Setting up database credentials in Amazon Secrets Manager - Amazon Relational Database Service
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Setting up database credentials in Amazon Secrets Manager

For each proxy that you create, you first use the Secrets Manager service to store sets of user name and password credentials. You create a separate Secrets Manager secret for each database user account that the proxy connects to on the RDS DB instance.

In Secrets Manager console, you create these secrets with values for the username and password fields. Doing so allows the proxy to connect to the corresponding database users on a RDS DB instance that you associate with the proxy. To do this, you can use the setting Credentials for other database, Credentials for RDS database, or Other type of secrets. Fill in the appropriate values for the User name and Password fields, and values for any other required fields. The proxy ignores other fields such as Host and Port if they're present in the secret. Those details are automatically supplied by the proxy.

You can also choose Other type of secrets. In this case, you create the secret with keys named username and password.

To connect through the proxy as a specific database user, make sure that the password associated with a secret matches the database password for that user. If there's a mismatch, you can update the associated secret in Secrets Manager. In this case, you can still connect to other accounts where the secret credentials and the database passwords do match.


For RDS for SQL Server, RDS Proxy needs a secret in Secrets Manager that is case sensitive to application code irrespective of the DB instance collation settings. For example, if your application can use both usernames "Admin" or "admin", then configure the proxy with secrets for both "Admin" and "admin". RDS Proxy does not accommodate username case-insensitivity in the authentication process between the client and proxy.

For more information about collation in SQL Server, see the Microsoft SQL Server documentation.

When you create a proxy through the Amazon CLI or RDS API, you specify the Amazon Resource Names (ARNs) of the corresponding secrets. You do so for all the DB user accounts that the proxy can access. In the Amazon Web Services Management Console, you choose the secrets by their descriptive names.

For instructions about creating secrets in Secrets Manager, see the Creating a secret page in the Secrets Manager documentation. Use one of the following techniques:

  • Use Secrets Manager in the console.

  • To use the CLI to create a Secrets Manager secret for use with RDS Proxy, use a command such as the following.

    aws secretsmanager create-secret --name "secret_name" --description "secret_description" --region region_name --secret-string '{"username":"db_user","password":"db_user_password"}'
  • You can also create a custom key to encrypt your Secrets Manager secret. The following command creates an example key.

    PREFIX=my_identifier aws kms create-key --description "$PREFIX-test-key" --policy '{ "Id":"$PREFIX-kms-policy", "Version":"2012-10-17", "Statement": [ { "Sid":"Enable IAM User Permissions", "Effect":"Allow", "Principal":{"AWS":"arn:aws-cn:iam::account_id:root"}, "Action":"kms:*","Resource":"*" }, { "Sid":"Allow access for Key Administrators", "Effect":"Allow", "Principal": { "AWS": ["$USER_ARN","arn:aws-cn:iam:account_id::role/Admin"] }, "Action": [ "kms:Create*", "kms:Describe*", "kms:Enable*", "kms:List*", "kms:Put*", "kms:Update*", "kms:Revoke*", "kms:Disable*", "kms:Get*", "kms:Delete*", "kms:TagResource", "kms:UntagResource", "kms:ScheduleKeyDeletion", "kms:CancelKeyDeletion" ], "Resource":"*" }, { "Sid":"Allow use of the key", "Effect":"Allow", "Principal":{"AWS":"$ROLE_ARN"}, "Action":["kms:Decrypt","kms:DescribeKey"], "Resource":"*" } ] }'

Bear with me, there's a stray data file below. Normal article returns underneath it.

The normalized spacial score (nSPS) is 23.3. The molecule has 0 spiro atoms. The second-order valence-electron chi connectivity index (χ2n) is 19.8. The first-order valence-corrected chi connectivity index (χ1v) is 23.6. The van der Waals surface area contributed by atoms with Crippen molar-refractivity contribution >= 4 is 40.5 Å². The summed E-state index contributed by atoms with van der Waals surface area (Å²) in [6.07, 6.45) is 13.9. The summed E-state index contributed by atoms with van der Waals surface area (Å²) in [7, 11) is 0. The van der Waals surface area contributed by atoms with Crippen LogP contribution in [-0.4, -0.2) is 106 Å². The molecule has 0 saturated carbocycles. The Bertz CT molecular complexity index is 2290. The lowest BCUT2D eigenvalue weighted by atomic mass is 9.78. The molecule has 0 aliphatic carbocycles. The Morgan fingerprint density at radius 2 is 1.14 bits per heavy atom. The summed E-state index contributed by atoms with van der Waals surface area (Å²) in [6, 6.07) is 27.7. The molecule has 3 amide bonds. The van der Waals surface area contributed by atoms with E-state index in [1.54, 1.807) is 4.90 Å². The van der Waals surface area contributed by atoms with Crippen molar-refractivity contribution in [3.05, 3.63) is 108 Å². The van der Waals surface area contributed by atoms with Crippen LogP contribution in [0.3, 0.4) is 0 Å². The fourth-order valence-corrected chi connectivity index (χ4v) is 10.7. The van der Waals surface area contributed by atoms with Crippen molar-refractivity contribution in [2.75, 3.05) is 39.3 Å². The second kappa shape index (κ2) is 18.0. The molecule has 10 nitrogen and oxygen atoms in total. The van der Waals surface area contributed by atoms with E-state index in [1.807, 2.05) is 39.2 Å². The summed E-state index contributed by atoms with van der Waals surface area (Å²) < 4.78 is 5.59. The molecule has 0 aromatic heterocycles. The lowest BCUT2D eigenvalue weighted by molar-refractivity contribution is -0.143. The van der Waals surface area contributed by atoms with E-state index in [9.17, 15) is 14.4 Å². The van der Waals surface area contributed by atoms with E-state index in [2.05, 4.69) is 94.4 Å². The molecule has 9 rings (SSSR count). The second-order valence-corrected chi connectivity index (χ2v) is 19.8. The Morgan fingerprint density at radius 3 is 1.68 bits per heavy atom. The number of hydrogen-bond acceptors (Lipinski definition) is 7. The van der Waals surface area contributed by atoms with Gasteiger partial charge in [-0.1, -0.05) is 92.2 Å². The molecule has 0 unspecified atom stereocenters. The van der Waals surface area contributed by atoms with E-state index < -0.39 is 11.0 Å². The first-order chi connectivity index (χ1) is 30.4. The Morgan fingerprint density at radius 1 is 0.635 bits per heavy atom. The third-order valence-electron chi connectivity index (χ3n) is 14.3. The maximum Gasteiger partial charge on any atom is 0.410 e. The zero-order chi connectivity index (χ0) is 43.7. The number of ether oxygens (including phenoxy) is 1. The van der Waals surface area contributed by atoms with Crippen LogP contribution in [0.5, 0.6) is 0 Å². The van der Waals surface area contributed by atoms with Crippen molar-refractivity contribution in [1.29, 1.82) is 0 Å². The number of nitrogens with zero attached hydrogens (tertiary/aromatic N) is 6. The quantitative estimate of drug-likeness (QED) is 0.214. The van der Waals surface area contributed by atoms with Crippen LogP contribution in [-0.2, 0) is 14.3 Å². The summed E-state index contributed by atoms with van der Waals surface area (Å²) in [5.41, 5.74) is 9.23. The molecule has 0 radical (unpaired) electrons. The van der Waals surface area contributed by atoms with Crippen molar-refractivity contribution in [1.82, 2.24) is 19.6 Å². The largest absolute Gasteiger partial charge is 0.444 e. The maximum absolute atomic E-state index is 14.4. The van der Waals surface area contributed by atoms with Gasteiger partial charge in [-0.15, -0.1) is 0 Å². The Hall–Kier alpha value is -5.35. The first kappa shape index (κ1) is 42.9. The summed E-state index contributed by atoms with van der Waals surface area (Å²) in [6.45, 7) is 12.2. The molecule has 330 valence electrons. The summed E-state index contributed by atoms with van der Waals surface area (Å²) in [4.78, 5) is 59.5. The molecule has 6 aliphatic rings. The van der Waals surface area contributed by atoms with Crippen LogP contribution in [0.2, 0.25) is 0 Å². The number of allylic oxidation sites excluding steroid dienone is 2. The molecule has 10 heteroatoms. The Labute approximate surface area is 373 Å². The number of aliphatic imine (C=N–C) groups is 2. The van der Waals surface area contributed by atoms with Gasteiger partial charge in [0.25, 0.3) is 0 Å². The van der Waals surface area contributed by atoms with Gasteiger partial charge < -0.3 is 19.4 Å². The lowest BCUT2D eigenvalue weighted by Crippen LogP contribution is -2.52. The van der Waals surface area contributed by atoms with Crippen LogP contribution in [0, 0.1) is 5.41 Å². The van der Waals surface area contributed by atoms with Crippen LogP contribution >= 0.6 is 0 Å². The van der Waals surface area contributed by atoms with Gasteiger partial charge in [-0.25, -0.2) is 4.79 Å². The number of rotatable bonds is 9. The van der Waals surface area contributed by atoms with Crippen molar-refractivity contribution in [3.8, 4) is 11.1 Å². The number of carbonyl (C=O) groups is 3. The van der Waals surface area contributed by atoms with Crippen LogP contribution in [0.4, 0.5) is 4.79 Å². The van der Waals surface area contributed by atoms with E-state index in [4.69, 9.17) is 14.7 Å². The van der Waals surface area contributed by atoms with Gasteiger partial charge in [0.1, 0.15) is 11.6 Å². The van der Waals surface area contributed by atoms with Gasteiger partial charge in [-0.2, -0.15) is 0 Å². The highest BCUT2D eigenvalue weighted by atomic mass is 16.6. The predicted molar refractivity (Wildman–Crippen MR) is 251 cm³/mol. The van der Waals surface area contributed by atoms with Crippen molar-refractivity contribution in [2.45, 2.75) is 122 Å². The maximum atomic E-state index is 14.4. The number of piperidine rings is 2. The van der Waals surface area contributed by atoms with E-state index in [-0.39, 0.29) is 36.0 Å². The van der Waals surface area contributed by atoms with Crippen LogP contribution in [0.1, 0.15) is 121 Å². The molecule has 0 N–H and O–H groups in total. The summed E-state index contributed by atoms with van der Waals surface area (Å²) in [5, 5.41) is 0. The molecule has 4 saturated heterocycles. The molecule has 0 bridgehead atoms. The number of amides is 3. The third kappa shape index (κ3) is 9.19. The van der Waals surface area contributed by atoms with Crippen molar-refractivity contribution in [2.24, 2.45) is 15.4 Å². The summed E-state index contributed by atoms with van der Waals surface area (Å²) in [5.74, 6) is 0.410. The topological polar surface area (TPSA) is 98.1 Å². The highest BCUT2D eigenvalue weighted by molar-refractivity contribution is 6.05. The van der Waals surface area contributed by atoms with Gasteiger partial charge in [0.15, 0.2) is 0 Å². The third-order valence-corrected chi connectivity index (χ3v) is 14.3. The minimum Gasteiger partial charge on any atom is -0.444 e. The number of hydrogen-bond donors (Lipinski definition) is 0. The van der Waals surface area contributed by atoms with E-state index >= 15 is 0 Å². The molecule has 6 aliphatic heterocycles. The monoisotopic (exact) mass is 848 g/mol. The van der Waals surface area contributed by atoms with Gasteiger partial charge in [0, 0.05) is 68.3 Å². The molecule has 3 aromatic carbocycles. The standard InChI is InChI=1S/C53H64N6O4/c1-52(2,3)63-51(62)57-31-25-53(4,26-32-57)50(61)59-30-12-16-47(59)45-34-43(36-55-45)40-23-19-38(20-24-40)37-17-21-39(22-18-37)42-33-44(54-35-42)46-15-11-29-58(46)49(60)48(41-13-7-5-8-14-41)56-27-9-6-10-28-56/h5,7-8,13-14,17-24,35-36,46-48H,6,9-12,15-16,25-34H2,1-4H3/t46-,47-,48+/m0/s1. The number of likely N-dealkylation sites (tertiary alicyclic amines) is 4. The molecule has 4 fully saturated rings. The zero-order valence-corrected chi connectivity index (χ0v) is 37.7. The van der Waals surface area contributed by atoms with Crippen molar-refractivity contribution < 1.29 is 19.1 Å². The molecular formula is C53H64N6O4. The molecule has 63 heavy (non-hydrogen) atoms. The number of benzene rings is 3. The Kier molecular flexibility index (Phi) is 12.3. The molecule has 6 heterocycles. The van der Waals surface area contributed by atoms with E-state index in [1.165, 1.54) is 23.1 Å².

For example, the following commands create Secrets Manager secrets for two database users:

aws secretsmanager create-secret \ --name secret_name_1 --description "db admin user" \ --secret-string '{"username":"admin","password":"choose_your_own_password"}' aws secretsmanager create-secret \ --name secret_name_2 --description "application user" \ --secret-string '{"username":"app-user","password":"choose_your_own_password"}'

To create these secrets encrypted with your custom Amazon KMS key, use the following commands:

aws secretsmanager create-secret \ --name secret_name_1 --description "db admin user" \ --secret-string '{"username":"admin","password":"choose_your_own_password"}' --kms-key-id arn:aws-cn:kms:us-east-2:account_id:key/key_id aws secretsmanager create-secret \ --name secret_name_2 --description "application user" \ --secret-string '{"username":"app-user","password":"choose_your_own_password"}' --kms-key-id arn:aws-cn:kms:us-east-2:account_id:key/key_id

To see the secrets owned by your Amazon account, use a command such as the following.

aws secretsmanager list-secrets

When you create a proxy using the CLI, you pass the Amazon Resource Names (ARNs) of one or more secrets to the --auth parameter. The following Linux example shows how to prepare a report with only the name and ARN of each secret owned by your Amazon account. This example uses the --output table parameter that is available in Amazon CLI version 2. If you are using Amazon CLI version 1, use --output text instead.

aws secretsmanager list-secrets --query '*[].[Name,ARN]' --output table

To verify that you stored the correct credentials and in the right format in a secret, use a command such as the following. Substitute the short name or the ARN of the secret for your_secret_name.

aws secretsmanager get-secret-value --secret-id your_secret_name

The output should include a line displaying a JSON-encoded value like the following.

"SecretString": "{\"username\":\"your_username\",\"password\":\"your_password\"}",